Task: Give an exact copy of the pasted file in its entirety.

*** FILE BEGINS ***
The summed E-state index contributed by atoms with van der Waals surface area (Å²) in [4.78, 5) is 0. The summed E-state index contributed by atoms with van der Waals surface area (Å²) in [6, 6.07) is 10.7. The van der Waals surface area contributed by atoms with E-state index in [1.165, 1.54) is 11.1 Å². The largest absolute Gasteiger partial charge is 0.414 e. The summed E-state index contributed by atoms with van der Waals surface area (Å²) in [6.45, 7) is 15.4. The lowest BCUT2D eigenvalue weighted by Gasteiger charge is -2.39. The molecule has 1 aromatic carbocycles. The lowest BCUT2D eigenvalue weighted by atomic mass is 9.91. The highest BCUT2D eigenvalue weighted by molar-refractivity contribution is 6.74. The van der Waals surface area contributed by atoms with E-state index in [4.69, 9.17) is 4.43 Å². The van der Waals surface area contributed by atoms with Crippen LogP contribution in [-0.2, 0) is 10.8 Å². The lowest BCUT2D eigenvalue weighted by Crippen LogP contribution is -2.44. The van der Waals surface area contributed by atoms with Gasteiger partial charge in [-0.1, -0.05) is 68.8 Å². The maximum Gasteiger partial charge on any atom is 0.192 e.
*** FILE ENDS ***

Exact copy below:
The summed E-state index contributed by atoms with van der Waals surface area (Å²) in [4.78, 5) is 0. The summed E-state index contributed by atoms with van der Waals surface area (Å²) in [6, 6.07) is 10.7. The van der Waals surface area contributed by atoms with E-state index in [1.165, 1.54) is 11.1 Å². The largest absolute Gasteiger partial charge is 0.414 e. The summed E-state index contributed by atoms with van der Waals surface area (Å²) in [6.45, 7) is 15.4. The lowest BCUT2D eigenvalue weighted by Gasteiger charge is -2.39. The molecule has 1 aromatic carbocycles. The lowest BCUT2D eigenvalue weighted by atomic mass is 9.91. The highest BCUT2D eigenvalue weighted by molar-refractivity contribution is 6.74. The van der Waals surface area contributed by atoms with E-state index in [4.69, 9.17) is 4.43 Å². The van der Waals surface area contributed by atoms with Crippen LogP contribution in [-0.2, 0) is 10.8 Å². The lowest BCUT2D eigenvalue weighted by Crippen LogP contribution is -2.44. The van der Waals surface area contributed by atoms with Gasteiger partial charge in [-0.1, -0.05) is 68.8 Å². The maximum Gasteiger partial charge on any atom is 0.192 e.